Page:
Canon EOS M50 vs Panasonic Lumix G80 / G85

Panasonic’s Lumix G80 / G85 costs almost the same as the EOS M50, so is another key rival. Like the M50 it features a side-hinged touchscreen that can flip to face the subject, an OLED viewfinder and a 3.5mm microphone input, and like the Canon, there’s no USB charging in-camera. The Lumix sensor is smaller and lower resolution (16 Megapixel Micro Four Thirds), but the quality is similar at all but the highest sensitivities and crucially the sensor is stabilized within the body. The Lumix also delivers better 4k with a slightly lower crop factor even with the smaller sensor taken into account, boasts Panasonic’s clever 4k photo modes, and is also bundled in a kit with a broader 12-60mm / 5x zoom. The EOS M50 fights back with more confident autofocus for 1080p video and a larger, more detailed sensor. See my Lumix G80 / G85 review for more details.


Canon EOS M50 vs Fujifilm XT20

Fujifilm’s XT20 cost a little more than the M50 at the time of writing, but remained in a similar ballpark. Like the M50 it has a 24 Megapixel APSC sensor, OLED viewfinder, and microphone input, albeit with a less standard 2.5mm jack. The screen only tilts vertically and isn’t touch-sensitive, and the Wifi is very basic, but there is USB charging. 4k and 1080p video are limited to 10 and 15 minute clip lengths respectively, but 4k works with a more reasonable crop and can also employ more confident autofocus, at least in the centre area of the frame. Fujifilm’s real benefits though are the arguably better image colours, physical controls, retro styling and native lens quality. See my Fujifilm XT20 review for more details.


Canon EOS M50 vs Canon EOS 200D / Rebel SL2

Another rival for Canon’s EOS M50 is the company’s own EOS 200D / Rebel SLR DSLR. Launched a year earlier, it’s selling at a lower price, yet shares a 24 Megapixel APSC sensor with Dual Pixel CMOS AF, a side-hinged touchscreen, great-looking 1080p video with confident focusing, a microphone input, Bluetooth to control the Wifi, and a viewfinder, although as a DSLR it’s optical not electronic. It may not sport 4k, eye-detection, silent-shooting, nor shoot as fast as the M50, but it does have everything you need for effective vlogging in 1080p, as well as matching the image quality and easy location tagging of the M50; it’s also important to note if you’re adding an ultra-wide zoom, the EF-S 10-18mm model (for DSLRs) is cheaper than the EF-M 11-22mm option (for mirrorless). A great option for anyone on tighter budgets, or who simply prefer the optical viewfinders of DSLRs. See my Canon EOS 200D Rebel SL2 review for more details.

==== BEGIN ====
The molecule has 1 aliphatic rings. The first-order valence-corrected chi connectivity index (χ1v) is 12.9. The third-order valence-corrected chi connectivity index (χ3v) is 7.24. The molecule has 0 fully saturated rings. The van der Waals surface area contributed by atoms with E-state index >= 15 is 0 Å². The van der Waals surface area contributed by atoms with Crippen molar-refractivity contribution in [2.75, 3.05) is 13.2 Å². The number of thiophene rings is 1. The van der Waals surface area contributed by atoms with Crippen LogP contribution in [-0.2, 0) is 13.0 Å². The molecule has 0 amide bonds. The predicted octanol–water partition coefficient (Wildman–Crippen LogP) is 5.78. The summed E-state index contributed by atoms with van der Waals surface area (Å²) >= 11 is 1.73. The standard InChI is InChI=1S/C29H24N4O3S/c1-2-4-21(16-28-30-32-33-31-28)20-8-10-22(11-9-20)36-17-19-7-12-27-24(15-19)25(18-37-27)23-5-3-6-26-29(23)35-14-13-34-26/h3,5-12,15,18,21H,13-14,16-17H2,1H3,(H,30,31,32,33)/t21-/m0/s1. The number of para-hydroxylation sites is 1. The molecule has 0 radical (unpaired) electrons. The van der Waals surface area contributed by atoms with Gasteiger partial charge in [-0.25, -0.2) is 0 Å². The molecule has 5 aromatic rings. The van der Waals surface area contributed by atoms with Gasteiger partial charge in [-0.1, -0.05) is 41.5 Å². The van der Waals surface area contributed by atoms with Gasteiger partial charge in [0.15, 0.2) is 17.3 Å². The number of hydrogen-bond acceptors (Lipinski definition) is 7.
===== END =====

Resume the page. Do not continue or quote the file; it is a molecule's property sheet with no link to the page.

Canon EOS M50 final verdict

The Canon EOS M50 is an upper entry-level mirrorless camera with a 24 Megapixel APSC sensor, confident autofocus (for stills and 1080p video), small but crisp OLED viewfinder, excellent wireless, and becomes Canon’s first mirrorless with 4k video, a fully-articulated touch-screen, eye detection and silent shooting options. Sadly the 4k is of limited use, employing a severe crop and only working with less confident contrast-based autofocus. I’m also frustrated there’s no USB charging, especially since the battery is fairly weak.




But these aside, the EOS M50 remains a highly compelling model with a compact but comfortable body, effective touchscreen, industry-leading wireless, confident focusing for 1080p video, and great colours out-of-camera. Indeed the M50 may be pitched as an upper entry-level model, but I reckon it’s Canon’s most compelling mirrorless to date. Coupled with a hotshoe and microphone input, the M50 will be as popular with vloggers as it is with those looking for an upgrade from smartphone photography. Recommended.

Check prices on the Canon EOS M50 at Amazon, B&H, Adorama, or Wex. Alternatively get yourself a copy of my In Camera book or treat me to a coffee! Thanks!